6 After verifying the assumptions, the next step is to perform inference. We want to construct tests and confidence intervals for the slope and intercept, confidence intervals for the mean response and prediction intervals for future observations. To test whether the slope is significantly different from 0 we can use the function summary(results). > summary(results) Call: lm(formula = Dat$Circ ~ Dat$Height) Residuals: Min 1Q Median 3Q Max Coefficients: Estimate Std. Error t value Pr(> t ) (Intercept) e08 *** Dat$Height e05 ***  Signif. codes: 0 *** ** 0.01 * Residual standard error: on 9 degrees of freedom Multiple RSquared: , Adjusted Rsquared: Fstatistic: on 1 and 9 DF, pvalue: 9.59e05 From the output we see that we can clearly reject the null hypothesis of no linear relationship between height and head circumference (p=9.59e05). The term Residual standard error gives us an estimate of the standard deviation around the regression line, or s, which is equal to To construct 95% confidence intervals for 1 we can use the command confint(results). > confint(results) 2.5 % 97.5 % (Intercept) Height Finally, we may want to use our regression equation to predict future values of the response variable. The predicted value of head circumference for a child of a given height has two interpretations; it can either represent the mean circumference for all children whose height is x, or it can represent the predicted circumference for a randomly selected child whose height is x. The predicted value will be the same in both cases. However, the standard error will be larger in the second case due to the additional variation of individual responses about the mean.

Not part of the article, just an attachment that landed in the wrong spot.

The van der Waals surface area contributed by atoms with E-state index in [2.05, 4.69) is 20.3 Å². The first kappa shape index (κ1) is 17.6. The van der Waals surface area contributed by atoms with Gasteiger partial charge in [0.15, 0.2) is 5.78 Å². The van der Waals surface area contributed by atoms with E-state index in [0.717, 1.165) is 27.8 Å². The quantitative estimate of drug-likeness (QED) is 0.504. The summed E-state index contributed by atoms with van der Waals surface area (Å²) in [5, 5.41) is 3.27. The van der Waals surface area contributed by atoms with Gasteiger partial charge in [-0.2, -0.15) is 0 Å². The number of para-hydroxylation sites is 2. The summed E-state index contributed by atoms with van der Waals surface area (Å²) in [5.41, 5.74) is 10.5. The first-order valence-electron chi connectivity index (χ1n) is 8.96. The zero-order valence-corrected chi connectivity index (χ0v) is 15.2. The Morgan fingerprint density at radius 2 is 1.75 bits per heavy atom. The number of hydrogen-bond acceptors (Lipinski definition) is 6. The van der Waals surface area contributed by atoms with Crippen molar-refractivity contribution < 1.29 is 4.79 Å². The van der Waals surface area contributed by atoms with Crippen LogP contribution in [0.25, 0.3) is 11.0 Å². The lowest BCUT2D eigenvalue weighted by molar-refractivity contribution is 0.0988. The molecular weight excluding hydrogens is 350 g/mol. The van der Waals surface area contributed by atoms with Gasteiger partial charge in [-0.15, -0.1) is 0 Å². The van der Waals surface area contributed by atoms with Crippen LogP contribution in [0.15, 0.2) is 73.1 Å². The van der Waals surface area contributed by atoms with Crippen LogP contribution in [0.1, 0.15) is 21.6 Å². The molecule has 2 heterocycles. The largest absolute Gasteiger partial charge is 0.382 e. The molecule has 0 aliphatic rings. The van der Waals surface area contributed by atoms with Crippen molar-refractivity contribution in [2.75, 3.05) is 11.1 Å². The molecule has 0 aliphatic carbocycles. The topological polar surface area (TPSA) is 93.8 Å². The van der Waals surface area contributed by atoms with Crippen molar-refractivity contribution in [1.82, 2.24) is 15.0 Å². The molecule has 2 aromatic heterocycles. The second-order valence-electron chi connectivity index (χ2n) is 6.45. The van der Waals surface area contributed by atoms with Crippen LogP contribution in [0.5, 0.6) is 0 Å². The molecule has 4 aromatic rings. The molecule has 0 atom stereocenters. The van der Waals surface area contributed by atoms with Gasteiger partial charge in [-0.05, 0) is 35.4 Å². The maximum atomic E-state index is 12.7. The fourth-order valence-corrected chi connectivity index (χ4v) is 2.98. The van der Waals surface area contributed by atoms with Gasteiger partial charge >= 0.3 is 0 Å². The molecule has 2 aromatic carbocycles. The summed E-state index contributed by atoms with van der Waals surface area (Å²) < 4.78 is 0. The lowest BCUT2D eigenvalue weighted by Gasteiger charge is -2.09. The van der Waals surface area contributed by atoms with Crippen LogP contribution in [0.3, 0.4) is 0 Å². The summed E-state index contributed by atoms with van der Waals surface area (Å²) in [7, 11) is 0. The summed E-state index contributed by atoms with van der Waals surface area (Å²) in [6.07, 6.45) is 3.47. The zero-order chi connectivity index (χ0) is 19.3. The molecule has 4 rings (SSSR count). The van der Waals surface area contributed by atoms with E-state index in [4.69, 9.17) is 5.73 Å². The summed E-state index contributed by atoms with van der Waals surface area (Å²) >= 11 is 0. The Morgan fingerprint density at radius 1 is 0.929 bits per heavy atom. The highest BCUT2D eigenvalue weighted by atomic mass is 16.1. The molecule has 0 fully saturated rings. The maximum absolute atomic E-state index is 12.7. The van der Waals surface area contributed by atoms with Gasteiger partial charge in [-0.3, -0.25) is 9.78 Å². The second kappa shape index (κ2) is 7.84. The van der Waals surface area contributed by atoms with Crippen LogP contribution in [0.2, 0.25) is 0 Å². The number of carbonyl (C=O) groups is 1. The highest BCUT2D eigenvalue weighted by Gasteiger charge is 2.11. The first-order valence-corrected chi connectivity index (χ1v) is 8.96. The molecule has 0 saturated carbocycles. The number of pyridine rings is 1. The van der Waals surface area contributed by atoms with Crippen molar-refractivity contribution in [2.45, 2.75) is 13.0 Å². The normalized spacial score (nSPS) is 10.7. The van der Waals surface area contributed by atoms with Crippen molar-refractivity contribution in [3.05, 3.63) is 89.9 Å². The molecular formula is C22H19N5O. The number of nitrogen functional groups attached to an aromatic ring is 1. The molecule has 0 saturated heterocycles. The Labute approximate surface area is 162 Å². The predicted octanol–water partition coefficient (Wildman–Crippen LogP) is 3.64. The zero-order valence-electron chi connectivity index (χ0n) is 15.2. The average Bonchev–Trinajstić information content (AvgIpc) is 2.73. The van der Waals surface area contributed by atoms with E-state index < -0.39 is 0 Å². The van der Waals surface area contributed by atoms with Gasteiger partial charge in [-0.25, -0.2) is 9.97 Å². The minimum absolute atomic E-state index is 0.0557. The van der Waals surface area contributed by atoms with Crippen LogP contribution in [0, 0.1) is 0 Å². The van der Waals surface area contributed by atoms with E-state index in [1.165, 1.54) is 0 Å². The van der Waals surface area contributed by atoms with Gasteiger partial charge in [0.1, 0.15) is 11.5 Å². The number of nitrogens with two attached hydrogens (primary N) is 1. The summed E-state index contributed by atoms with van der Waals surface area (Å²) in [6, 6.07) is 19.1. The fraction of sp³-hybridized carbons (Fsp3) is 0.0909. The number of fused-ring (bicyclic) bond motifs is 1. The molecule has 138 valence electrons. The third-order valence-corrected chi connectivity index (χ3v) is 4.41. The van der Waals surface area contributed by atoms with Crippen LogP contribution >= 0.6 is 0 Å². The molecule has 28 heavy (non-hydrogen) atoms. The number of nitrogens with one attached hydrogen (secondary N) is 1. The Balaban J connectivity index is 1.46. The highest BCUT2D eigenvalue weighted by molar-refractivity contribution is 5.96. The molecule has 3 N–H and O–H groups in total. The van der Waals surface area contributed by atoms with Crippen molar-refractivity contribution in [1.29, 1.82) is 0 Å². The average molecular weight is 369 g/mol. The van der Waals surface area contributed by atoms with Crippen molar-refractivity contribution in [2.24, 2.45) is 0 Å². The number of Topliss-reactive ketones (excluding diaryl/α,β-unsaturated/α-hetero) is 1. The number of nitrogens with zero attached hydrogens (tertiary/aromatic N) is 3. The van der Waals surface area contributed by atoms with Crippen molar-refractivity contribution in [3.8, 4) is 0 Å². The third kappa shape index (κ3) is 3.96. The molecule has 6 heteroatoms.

7 The function predict() can be used to make both types of intervals. To make confidence intervals for the mean response use the option interval= confidence. To make a prediction interval use the option interval= prediction. Ex. Obtain a 95% confidence intervals for the mean head circumference of children who are 25 inches tall. > predict(results,data.frame(height =25),interval="confidence") fit lwr upr [1,] The confidence interval lies in the range (16.95, 17.17). Ex. Obtain a 95% prediction intervals for a child who is 25 inches tall. > predict(results,data.frame(height =25),interval="prediction") fit lwr upr [1,] The prediction interval lies in the range (16.82, 17.30). Note that it is slightly wider than the confidence interval.